the American dream in a society increasingly fragmented between rich
After the movie: Stay for a conversation with former boxers Mike Tyson and Evander Holyfield, and
boxing promoter Lou DiBella, about life, rivalry, and conflict both inside and out of the ring.
- Special Conversation
Shooting and Scoring
conversation about the particular art in creating authentic sports
stories – from non-fiction material to heart stopping hits that satisfy
hardcore fans while also connecting
with broader audiences. Featuring director Peter Berg, best known for
his hit TV series and film
Friday Night Lights and for the recent sports doc series State of Play which illuminates the intersection of sports and sports culture with wider society in 2014 America.
“Next Goal Wins” will screen as part of the Tribeca Drive-In series on April 19.
The full Tribeca Drive-In schedule will be announced in the coming days.
- Next Goal Wins, directed by Mike Brett and Steve Jamison. (UK) – World Premiere .
When the American Samoan national soccer
team suffered the world’s worst defeat, losing to Australia 31-0, these
tiny islands crash-landed into last place in FIFA world rankings, and
became known as “the worst team
in the world.” More than a decade later, they have not yet won an
Next Goal Wins follows their miraculous efforts as they train for
the next World Cup. Led by an eccentric new coach, they have a chance
to redefine their international reputation.
- The Battered Bastards of Baseball, directed and written by Chapman Way and Maclain Way. (USA)
– New York Premiere. Bing Russell is best known for his role as Deputy Clem on
Bonanza, but he left Hollywood in 1973 to pursue his first love:
baseball. Creating the independent Portland Mavericks, his ragtag roster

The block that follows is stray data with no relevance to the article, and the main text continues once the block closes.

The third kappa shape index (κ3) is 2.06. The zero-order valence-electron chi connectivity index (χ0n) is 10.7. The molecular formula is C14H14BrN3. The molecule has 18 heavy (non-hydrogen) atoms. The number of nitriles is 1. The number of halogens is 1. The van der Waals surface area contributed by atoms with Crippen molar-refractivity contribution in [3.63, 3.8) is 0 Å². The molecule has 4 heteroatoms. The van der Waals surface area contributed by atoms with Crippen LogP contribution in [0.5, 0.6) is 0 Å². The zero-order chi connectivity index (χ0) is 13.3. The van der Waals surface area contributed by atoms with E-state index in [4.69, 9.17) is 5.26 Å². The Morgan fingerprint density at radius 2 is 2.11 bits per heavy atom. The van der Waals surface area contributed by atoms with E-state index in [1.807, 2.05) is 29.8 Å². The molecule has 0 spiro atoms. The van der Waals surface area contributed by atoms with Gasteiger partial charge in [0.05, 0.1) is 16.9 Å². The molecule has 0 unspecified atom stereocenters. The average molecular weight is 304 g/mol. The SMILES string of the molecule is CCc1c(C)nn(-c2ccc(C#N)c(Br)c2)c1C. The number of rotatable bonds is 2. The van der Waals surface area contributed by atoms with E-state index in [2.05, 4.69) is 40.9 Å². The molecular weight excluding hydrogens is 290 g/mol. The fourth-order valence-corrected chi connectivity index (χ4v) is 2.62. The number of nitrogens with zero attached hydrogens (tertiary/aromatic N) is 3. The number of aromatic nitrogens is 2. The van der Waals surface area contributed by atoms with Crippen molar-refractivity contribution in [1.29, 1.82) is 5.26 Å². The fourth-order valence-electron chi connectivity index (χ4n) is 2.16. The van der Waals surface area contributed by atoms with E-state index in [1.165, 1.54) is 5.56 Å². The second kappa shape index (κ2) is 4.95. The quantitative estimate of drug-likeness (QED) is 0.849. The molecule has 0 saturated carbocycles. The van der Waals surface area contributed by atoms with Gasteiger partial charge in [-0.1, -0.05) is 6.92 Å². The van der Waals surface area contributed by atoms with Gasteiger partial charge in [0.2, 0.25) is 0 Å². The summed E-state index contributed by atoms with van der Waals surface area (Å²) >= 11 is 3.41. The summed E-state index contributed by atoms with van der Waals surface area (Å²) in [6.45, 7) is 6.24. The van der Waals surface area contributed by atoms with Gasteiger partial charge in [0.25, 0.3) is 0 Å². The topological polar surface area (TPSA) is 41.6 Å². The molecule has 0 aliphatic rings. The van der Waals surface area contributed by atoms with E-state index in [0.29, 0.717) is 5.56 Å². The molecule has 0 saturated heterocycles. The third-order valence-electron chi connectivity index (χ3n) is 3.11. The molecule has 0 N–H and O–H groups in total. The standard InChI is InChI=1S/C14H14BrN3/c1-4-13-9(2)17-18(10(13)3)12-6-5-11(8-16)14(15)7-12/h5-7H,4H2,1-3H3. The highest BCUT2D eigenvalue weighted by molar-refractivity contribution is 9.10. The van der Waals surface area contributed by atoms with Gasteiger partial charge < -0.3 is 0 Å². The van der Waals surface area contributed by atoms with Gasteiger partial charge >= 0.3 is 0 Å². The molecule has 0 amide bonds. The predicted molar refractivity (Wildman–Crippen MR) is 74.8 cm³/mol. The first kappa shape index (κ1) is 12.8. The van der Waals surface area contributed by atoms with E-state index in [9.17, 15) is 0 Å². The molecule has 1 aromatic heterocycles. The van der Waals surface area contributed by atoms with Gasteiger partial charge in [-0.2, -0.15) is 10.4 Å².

of players that major franchises rejected were baseball’s biggest joke.
Then they shattered expectations and turned
Major League Baseball on its heels in an unheralded story of spirit and
30 for 30: Soccer Stories
by a special conversation with filmmakers Ezra Edelman, Daniel Battsek
and ESPN about the films and the upcoming World Cup
- The Opposition,
directed by Ezra Edelman and Jeffrey Plunkett (USA/Chile) – World
the wake of the 1973 military coup in Chile, American-backed dictator
Augusto Pinochet transformed Santiago’s National Stadium into a
concentration camp where political opponents were tortured and
assassinated. Only two months later, that same stadium was
scheduled to host a decisive World Cup qualifier between Chile and the
Soviet Union. Despite protests, FIFA’s own investigation, and the
Soviets’ eventual boycott, the Chilean team still played the game as
planned, qualifying for the 1974 World Cup on a goal
scored against no one.
- Maradona ’86
directed by Sam Blair, Executive Produced by John Battsek (USA) – World
Premiere. In the 1986 World Cup, Diego Armando Maradona redefined what
is possible for one man to accomplish on the soccer
field. Already a figure of notoriety, but with one failed World Cup
behind him, Argentinian Maradona took possession of the international
stage in Mexico, the spotlight rarely drifting from him as he wrote an
indelible history with his feet and, of course,
with a “hand from God.” Maradona ’86 is a fascinating,
evocative, and operatic portrait, revealing Maradona’s inner complexity
and contradictions while basking in the joy and passion of his
performance on the pitch, as he wrote his name
into soccer history forever.
- True Gladiators, directed by Kevin Donovan (USA) – World Premiere.
Follows the career of three former American Gladiators and how they
deal with the demands of the show, the injuries, and their personal
this year’s Tribeca/ESPN Sports Film Festival films will screen at
Tribeca Cinemas on Saturday, April 26. The films will also screen prior
to April 26, throughout the festival.